This particular flare was caused by the CDC (centre for disease control) itself which published a white paper on January 23 on the use of Thimerosal, a mercury containing base preservative used in some vaccines.
The white paper was written as part of a freedom of information release regarding the ingredients of autism vaccines.
There is no scientific evidence that Thimerosal causes autism. But within ten minutes of publishing the white paper, Twitter, Facebook and other social networking sites were positively aglow with anger at the CDC. We read this piece today as research for this piece.
One in 88 children in the USA are diagnosed with autism annually. And more and more parents are choosing to research vaccination carefully before committing to it.
A few recent pieces to emerge from the social media flurry this time were this news piece, which pitched a doctors reaction against a mother, who claimed to have done around 500 hours of research on vaccine ingredients and their side effects on children.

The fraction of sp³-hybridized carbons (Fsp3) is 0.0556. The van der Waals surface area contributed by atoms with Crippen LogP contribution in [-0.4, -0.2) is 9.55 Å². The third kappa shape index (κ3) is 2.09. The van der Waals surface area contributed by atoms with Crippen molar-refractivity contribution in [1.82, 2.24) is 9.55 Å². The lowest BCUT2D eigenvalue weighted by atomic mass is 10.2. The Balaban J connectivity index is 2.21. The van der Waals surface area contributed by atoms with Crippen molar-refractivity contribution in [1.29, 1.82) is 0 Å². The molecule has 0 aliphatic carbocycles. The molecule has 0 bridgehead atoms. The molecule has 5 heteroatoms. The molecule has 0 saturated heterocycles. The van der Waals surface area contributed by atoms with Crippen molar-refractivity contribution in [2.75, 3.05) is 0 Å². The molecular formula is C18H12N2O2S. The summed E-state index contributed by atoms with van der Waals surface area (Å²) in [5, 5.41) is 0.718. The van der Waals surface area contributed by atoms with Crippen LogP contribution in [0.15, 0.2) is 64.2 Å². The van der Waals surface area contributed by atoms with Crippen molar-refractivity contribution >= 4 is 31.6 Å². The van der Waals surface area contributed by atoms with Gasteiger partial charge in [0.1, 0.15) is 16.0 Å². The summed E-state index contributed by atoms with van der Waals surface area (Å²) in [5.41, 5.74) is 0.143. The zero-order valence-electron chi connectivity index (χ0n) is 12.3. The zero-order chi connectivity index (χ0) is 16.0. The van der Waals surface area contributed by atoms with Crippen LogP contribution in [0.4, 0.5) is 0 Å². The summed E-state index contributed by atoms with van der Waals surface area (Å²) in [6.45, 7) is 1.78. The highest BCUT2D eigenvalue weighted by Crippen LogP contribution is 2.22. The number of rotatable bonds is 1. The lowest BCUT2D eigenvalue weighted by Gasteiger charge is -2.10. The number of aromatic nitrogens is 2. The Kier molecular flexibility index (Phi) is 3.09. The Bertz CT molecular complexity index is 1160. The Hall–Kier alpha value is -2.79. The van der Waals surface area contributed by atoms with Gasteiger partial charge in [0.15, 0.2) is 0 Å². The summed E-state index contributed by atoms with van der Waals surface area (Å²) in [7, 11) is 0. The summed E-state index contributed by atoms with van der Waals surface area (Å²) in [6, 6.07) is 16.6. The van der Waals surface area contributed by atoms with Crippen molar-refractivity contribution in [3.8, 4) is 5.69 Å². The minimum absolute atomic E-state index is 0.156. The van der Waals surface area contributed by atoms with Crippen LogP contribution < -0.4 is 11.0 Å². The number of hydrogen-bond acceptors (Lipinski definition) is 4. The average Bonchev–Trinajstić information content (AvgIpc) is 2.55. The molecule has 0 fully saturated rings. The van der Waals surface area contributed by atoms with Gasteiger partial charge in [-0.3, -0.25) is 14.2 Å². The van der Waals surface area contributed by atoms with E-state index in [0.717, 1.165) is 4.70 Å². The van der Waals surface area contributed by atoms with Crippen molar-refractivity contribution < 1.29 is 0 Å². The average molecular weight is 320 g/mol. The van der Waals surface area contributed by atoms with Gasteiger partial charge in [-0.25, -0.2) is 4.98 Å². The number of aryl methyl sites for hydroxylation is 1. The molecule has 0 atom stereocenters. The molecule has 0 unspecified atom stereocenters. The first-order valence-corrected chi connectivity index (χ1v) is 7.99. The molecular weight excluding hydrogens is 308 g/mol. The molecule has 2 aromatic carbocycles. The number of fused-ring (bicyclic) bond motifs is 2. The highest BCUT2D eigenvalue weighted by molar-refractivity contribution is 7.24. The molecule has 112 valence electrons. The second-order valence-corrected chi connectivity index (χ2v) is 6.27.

Another interesting piece written by Dr Emma Willingham, a contributor to Forbes magazine and entitled “Is the CDC hiding data about mercury, vaccines and autism?” can be found here. This opinion piece for Forbes magazine is worth a read. Dr Willingham breaks down the findings concisely.
It wasn’t only the Americans who got caught in the row last week, a number of UK anti-vaccination lobbyists also took to twitter. Unfortunately David Ike chose to retweet a five year old plus paper:
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